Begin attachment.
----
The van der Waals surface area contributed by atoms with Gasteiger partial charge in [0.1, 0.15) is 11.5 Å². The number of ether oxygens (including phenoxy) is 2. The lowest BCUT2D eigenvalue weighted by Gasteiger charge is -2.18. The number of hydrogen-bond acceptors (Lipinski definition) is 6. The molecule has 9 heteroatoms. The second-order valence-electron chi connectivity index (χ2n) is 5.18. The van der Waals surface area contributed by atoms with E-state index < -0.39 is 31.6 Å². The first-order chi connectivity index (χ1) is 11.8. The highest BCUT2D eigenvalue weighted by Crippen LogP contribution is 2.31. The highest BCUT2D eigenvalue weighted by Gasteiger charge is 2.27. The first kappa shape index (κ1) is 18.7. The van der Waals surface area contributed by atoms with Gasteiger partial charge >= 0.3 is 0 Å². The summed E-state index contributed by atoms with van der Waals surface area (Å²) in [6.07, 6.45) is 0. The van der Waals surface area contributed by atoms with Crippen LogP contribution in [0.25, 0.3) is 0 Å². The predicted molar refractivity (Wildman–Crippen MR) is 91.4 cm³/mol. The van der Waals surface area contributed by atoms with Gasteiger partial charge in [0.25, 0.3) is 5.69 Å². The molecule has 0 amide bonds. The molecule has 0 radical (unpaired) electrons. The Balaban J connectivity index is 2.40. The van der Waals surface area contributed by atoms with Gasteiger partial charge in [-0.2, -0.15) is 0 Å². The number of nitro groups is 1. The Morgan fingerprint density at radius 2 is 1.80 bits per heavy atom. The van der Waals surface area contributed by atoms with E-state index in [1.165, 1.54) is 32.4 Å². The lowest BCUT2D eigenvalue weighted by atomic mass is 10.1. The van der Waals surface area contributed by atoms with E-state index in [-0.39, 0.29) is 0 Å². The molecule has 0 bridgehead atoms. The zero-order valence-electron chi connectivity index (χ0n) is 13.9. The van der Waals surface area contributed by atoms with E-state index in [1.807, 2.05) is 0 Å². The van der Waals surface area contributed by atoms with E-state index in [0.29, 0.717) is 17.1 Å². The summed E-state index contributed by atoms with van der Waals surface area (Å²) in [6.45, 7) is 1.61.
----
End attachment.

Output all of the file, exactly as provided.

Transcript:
The van der Waals surface area contributed by atoms with Gasteiger partial charge in [0.1, 0.15) is 11.5 Å². The number of ether oxygens (including phenoxy) is 2. The lowest BCUT2D eigenvalue weighted by Gasteiger charge is -2.18. The number of hydrogen-bond acceptors (Lipinski definition) is 6. The molecule has 9 heteroatoms. The second-order valence-electron chi connectivity index (χ2n) is 5.18. The van der Waals surface area contributed by atoms with E-state index < -0.39 is 31.6 Å². The first-order chi connectivity index (χ1) is 11.8. The highest BCUT2D eigenvalue weighted by Crippen LogP contribution is 2.31. The highest BCUT2D eigenvalue weighted by Gasteiger charge is 2.27. The first kappa shape index (κ1) is 18.7. The van der Waals surface area contributed by atoms with Gasteiger partial charge >= 0.3 is 0 Å². The summed E-state index contributed by atoms with van der Waals surface area (Å²) in [6.07, 6.45) is 0. The van der Waals surface area contributed by atoms with Crippen LogP contribution in [0.25, 0.3) is 0 Å². The predicted molar refractivity (Wildman–Crippen MR) is 91.4 cm³/mol. The van der Waals surface area contributed by atoms with Gasteiger partial charge in [0.25, 0.3) is 5.69 Å². The molecule has 0 amide bonds. The molecule has 0 radical (unpaired) electrons. The Balaban J connectivity index is 2.40. The van der Waals surface area contributed by atoms with Gasteiger partial charge in [-0.2, -0.15) is 0 Å². The number of nitro groups is 1. The Morgan fingerprint density at radius 2 is 1.80 bits per heavy atom. The van der Waals surface area contributed by atoms with E-state index in [1.165, 1.54) is 32.4 Å². The lowest BCUT2D eigenvalue weighted by atomic mass is 10.1. The van der Waals surface area contributed by atoms with E-state index in [-0.39, 0.29) is 0 Å². The molecule has 0 bridgehead atoms. The zero-order valence-electron chi connectivity index (χ0n) is 13.9. The van der Waals surface area contributed by atoms with E-state index in [1.807, 2.05) is 0 Å². The van der Waals surface area contributed by atoms with E-state index in [0.29, 0.717) is 17.1 Å². The summed E-state index contributed by atoms with van der Waals surface area (Å²) in [6.45, 7) is 1.61.